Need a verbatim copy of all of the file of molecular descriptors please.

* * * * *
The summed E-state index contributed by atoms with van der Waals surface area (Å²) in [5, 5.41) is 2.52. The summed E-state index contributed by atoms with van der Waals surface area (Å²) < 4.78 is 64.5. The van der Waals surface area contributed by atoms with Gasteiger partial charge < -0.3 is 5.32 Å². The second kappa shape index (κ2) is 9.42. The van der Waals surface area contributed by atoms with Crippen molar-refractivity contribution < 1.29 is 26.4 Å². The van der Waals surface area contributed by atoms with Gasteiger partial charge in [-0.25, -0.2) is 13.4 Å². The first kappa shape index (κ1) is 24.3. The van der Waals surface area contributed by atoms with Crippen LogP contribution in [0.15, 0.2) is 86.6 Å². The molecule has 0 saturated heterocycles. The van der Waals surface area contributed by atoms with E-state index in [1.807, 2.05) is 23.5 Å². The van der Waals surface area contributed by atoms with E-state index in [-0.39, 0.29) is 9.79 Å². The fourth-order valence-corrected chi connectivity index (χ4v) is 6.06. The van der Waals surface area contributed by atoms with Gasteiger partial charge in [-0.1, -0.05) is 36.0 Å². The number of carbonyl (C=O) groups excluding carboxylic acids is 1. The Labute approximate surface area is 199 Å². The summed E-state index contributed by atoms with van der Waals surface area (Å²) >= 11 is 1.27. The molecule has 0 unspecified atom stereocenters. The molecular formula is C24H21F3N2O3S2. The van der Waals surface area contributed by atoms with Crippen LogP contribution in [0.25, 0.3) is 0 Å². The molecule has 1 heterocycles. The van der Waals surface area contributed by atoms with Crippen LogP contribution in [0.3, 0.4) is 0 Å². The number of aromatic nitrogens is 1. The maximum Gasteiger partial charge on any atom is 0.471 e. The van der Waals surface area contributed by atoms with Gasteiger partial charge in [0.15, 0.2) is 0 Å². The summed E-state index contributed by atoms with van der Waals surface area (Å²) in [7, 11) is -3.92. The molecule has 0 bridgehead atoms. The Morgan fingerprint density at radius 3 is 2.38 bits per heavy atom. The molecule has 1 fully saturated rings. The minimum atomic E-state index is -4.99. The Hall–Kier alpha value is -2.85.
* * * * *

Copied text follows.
The summed E-state index contributed by atoms with van der Waals surface area (Å²) in [5, 5.41) is 2.52. The summed E-state index contributed by atoms with van der Waals surface area (Å²) < 4.78 is 64.5. The van der Waals surface area contributed by atoms with Gasteiger partial charge < -0.3 is 5.32 Å². The second kappa shape index (κ2) is 9.42. The van der Waals surface area contributed by atoms with Crippen molar-refractivity contribution < 1.29 is 26.4 Å². The van der Waals surface area contributed by atoms with Gasteiger partial charge in [-0.25, -0.2) is 13.4 Å². The first kappa shape index (κ1) is 24.3. The van der Waals surface area contributed by atoms with Crippen LogP contribution in [0.15, 0.2) is 86.6 Å². The molecule has 0 saturated heterocycles. The van der Waals surface area contributed by atoms with E-state index in [1.807, 2.05) is 23.5 Å². The van der Waals surface area contributed by atoms with E-state index in [-0.39, 0.29) is 9.79 Å². The fourth-order valence-corrected chi connectivity index (χ4v) is 6.06. The van der Waals surface area contributed by atoms with Gasteiger partial charge in [-0.1, -0.05) is 36.0 Å². The number of carbonyl (C=O) groups excluding carboxylic acids is 1. The Labute approximate surface area is 199 Å². The summed E-state index contributed by atoms with van der Waals surface area (Å²) >= 11 is 1.27. The molecule has 0 unspecified atom stereocenters. The molecular formula is C24H21F3N2O3S2. The van der Waals surface area contributed by atoms with Crippen LogP contribution in [0.25, 0.3) is 0 Å². The molecule has 1 heterocycles. The van der Waals surface area contributed by atoms with Crippen LogP contribution in [0.3, 0.4) is 0 Å². The number of aromatic nitrogens is 1. The maximum Gasteiger partial charge on any atom is 0.471 e. The van der Waals surface area contributed by atoms with Gasteiger partial charge in [0.15, 0.2) is 0 Å². The summed E-state index contributed by atoms with van der Waals surface area (Å²) in [7, 11) is -3.92. The molecule has 0 bridgehead atoms. The Morgan fingerprint density at radius 3 is 2.38 bits per heavy atom. The molecule has 1 fully saturated rings. The minimum atomic E-state index is -4.99. The Hall–Kier alpha value is -2.85.